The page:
Health & Wellbeing

Brain region that influences binge drinking identified

Brain region that influences b...
Research suggests blocking kappa opioid receptor activity in the extended amygdala may help limit binge drinking behaviors
Research suggests blocking kappa opioid receptor activity in the extended amygdala may help limit binge drinking behaviors
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Research suggests blocking kappa opioid receptor activity in the extended amygdala may help limit binge drinking behaviors
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Research suggests blocking kappa opioid receptor activity in the extended amygdala may help limit binge drinking behaviors

New animal research from scientists at the Medical University of South Carolina has found binge drinking can be controlled by blocking a key brain region linked to emotion-related behavior. The mouse studies suggest blocking certain opioid receptors in the extended amygdala may curb excessive drinking.

“Binge drinking is a destructive behavior. And our goal was to curb that,” explains first author on the study, JR Haun. “Through our investigation, we found a brain region and a system that we can manipulate to decrease binge drinking.”

The research focused on investigating how the brain’s opioid receptor system influenced binge drinking behaviors. More specifically, the scientists were interested in kappa opioid receptors (KORs), a particular type of opioid receptor often linked to feelings of stress or discontent.

“The kappa opioid-receptor system is the antithesis to other opioid receptors,” says Haun. “It's often referred to as an anti-reward system.”

A volume of prior animal research has found stimulating KORs can result in a reduction of alcohol consumption. The hypothesis is that excessive KOR activity reduces the rewarding effect of drugs, leading to lowered consumption.

But, this new research suggests controlling some types of addictive behavior is not as simple as amplifying anti-reward brain pathways. In fact, the experiments in this study found blocking KOR activity in a certain part of the brain reduced binge drinking behaviors in a mouse model. Huan notes that, at this stage, it is unclear why this seemingly counterintuitive process works.

“It’s not entirely clear why,” says Haun. “But what we do know is that kappa opioid receptors play an important role in the negative emotional state that drives drinking when it becomes compulsive in alcohol use disorders.”

The study focused on an area of the brain occasionally referred to as the extended amygdala or, more specifically, the bed nucleus of the stria terminalis (BNST). This particular brain region is known to contain a high volume of KORs, and it has been linked to acute stress and anxiety responses.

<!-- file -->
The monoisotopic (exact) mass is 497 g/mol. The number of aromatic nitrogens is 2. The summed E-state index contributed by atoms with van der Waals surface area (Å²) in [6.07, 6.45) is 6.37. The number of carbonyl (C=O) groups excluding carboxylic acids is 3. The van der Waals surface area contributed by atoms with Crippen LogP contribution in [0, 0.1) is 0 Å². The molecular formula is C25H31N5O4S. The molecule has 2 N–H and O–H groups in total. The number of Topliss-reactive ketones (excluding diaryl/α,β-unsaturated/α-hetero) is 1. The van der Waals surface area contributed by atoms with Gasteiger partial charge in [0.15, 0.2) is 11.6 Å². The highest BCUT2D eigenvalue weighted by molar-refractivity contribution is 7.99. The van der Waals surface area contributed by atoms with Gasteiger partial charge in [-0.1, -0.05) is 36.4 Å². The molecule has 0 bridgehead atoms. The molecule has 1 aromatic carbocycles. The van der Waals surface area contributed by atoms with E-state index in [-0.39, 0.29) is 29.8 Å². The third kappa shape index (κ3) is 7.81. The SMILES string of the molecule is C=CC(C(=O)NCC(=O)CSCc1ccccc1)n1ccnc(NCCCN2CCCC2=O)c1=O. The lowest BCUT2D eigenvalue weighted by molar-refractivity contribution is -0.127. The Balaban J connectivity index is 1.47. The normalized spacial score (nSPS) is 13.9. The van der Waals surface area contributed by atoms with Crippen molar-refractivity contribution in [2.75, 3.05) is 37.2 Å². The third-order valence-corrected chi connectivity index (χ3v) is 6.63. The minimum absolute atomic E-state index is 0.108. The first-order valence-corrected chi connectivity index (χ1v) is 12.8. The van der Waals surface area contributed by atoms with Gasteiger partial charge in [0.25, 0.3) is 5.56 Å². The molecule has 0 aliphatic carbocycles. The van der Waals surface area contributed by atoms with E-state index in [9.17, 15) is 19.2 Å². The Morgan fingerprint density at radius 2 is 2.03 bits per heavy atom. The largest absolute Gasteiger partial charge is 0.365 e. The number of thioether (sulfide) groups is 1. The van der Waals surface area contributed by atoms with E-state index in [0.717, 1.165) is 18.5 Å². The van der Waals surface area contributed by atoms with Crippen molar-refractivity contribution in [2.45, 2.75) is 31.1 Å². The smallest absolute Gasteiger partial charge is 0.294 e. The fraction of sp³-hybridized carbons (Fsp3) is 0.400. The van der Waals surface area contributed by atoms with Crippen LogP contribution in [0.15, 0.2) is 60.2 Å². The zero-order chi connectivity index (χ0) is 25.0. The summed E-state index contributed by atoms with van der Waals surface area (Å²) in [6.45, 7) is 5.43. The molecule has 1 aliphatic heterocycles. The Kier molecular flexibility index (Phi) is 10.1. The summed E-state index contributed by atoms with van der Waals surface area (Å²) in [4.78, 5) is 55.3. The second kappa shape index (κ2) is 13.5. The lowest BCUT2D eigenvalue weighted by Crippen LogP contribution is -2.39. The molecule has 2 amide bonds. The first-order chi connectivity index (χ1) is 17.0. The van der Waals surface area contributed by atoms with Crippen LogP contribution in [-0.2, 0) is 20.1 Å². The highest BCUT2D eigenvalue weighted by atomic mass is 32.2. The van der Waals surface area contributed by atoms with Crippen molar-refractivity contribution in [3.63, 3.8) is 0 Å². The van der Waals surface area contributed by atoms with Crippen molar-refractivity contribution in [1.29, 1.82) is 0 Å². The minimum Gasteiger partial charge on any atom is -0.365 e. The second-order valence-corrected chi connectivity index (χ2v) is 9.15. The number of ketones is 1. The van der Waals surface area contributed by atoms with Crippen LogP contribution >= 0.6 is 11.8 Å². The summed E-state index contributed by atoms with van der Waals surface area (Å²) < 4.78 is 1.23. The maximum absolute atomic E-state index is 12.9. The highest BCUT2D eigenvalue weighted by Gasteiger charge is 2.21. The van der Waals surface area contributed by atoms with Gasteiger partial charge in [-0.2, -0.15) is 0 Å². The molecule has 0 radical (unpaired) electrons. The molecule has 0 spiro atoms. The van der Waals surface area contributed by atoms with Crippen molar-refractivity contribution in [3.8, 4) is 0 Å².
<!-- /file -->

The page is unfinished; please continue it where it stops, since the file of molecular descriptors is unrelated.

The research discovered blocking KOR activity in the BNST resulted in the elimination of binge drinking behaviors in the mouse models. Interestingly, the animals did not stop drinking altogether, but instead simply moderated their drinking behavior.

“Blocking these kappa receptors in the extended amygdala didn't completely abolish drinking,” says Haun. “It brought it down to a more moderate level, the equivalent being a glass of wine at dinner opposed to a bottle.”

The ultimate hypothesis presented by the research is that binge drinking is somewhat stimulated by the release of stress-related peptides in the brain. This somewhat counterintuitive finding suggests that, while in some cases stimulating the body’s anti-reward KOR system can reduce alcohol-consumption and other addictive behaviors, in the context of excessive binge drinking, blocking KOR activity specifically in the extended amygdala actually results in moderated drinking behavior. This may be because underlying anxiety and feelings of stress are somewhat driving binge drinking activities, so if the neural pathway stimulating those feelings is blocked, then one may drink less.

It’s a compelling finding which sheds some light on the neurological processes at play in chronic heavy drinking. Howard Becker, corresponding author on the new study, suggests the discovery offers new research pathways to help treat those with excessive forms of alcohol use disorder.

“I think the ultimate goal is to better understand new potential treatment targets and how new therapeutics may have some value in helping to quell the desire and motivation to drink excessively in those who have developed an alcohol use disorder or are on the threshold of doing so,” says Becker.

The new research was published in the journal Neuropharmacology.

Source: Medical University of South Carolina

1 comment
Nala
on our way to "cure" addiction!!!!